Mechanical Hazards in Toys – A question of Durability
Like said before, it is important that the toy does not have parts that might be broken. There could be sharp parts or detached small places that could pose to be hazardious to your child. Liquids might be released that could contain dangerous microbes that might harm your child.
To make sure that you purchase toys that might not be broken easily, perform the drop test where you can drop the toy four times, each time the toy must be in a different position, onto a tile-covered concrete floor from varying heights, depending on the age of the child that the toy is meant for.
Yet another test that might be carried out is the push/pull test where a force of 44.5 Newton should be gradually applied over a five-second period and must be maintained for 10 seconds. The procedure must be carried on any part of the toy that might be detached by application of force.
It is important however, to remember that when the child actually plays with the toys, other hazards might be revealed. For instance, the Leap Frog’s learn Around Playground was a toy that was recalled in 2006, since no one anticipated that the curious kids would get their arms trapped into the toy, after being enthralled by the mysteriously disappearing balls into the toy.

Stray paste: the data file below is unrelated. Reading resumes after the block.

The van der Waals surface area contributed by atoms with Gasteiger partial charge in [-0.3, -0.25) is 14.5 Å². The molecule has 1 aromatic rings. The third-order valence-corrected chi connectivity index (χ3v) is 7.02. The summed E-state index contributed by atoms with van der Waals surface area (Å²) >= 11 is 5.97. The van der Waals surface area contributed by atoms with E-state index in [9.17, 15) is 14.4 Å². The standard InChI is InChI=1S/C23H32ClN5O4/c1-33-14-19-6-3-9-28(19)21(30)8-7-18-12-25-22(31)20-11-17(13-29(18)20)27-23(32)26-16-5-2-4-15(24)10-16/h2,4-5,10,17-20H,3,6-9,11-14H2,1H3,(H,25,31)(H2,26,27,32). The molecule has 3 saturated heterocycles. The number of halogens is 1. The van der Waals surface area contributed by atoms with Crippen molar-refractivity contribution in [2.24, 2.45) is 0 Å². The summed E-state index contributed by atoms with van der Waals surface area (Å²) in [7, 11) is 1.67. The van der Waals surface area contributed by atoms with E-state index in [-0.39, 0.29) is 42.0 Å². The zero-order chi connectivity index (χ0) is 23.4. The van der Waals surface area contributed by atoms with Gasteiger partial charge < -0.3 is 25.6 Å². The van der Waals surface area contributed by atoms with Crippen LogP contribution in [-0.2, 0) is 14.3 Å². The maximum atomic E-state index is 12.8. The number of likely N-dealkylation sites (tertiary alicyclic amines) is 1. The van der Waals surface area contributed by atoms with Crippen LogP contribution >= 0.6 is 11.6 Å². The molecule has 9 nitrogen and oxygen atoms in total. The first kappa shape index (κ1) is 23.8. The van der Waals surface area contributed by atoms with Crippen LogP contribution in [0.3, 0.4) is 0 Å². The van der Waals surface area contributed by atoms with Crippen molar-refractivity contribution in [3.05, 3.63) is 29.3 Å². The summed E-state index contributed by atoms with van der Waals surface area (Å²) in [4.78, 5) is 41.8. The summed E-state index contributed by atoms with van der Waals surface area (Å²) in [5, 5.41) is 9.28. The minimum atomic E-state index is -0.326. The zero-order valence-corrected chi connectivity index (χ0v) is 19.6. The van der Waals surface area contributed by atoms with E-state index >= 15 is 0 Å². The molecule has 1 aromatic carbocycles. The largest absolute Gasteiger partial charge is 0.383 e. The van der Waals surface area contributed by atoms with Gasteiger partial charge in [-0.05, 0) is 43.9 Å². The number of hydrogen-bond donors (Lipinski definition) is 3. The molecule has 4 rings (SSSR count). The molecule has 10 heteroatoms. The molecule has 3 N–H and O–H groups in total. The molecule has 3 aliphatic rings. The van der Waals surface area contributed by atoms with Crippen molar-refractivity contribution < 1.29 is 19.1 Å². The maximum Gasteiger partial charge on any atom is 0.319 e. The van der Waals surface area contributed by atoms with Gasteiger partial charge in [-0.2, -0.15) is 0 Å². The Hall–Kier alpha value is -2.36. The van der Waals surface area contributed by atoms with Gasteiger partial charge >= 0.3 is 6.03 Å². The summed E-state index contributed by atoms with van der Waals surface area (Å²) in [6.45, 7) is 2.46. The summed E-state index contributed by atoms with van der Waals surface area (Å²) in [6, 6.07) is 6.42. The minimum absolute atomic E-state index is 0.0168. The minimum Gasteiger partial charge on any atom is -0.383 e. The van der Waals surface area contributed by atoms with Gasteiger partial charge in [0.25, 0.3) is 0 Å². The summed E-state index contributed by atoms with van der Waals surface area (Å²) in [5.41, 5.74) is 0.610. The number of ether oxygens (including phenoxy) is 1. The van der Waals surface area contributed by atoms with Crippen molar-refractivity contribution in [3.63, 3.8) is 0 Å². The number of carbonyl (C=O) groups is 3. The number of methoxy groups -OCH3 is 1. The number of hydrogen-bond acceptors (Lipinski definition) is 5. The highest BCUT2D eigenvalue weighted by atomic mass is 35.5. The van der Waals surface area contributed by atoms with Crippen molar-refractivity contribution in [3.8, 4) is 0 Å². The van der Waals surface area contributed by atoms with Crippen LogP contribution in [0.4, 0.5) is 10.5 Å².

Puncture hazards in sharp toys
Toys that contain metal wires and parts should be avoided. There should be no exposed metal parts in the toys. Care should be taken that plastic toys must not be broken and the sharp edges must not be exposed. Wooden toys, on the other hand must be smoothly finished and splinter free. All fasteners that are used in the toys, that is, things like nails, staples, bolts and screws, must be securely attached and covered. Stuffed toys must not have hard and sharp matter that might harm the children.
Parts that might strangle
Care should be taken that chords or straps on toys in the form of loops are not present in the toys, since that might harm the child. Loops should be small enough so that they might not fit over a child’s head; neither should a cord be so long that it can be wrapped around the child’s neck.
Care should be taken that the elastics that are used to attach a toy across the baby’s crib or playpen, does not stretch beyond 750 millimeters.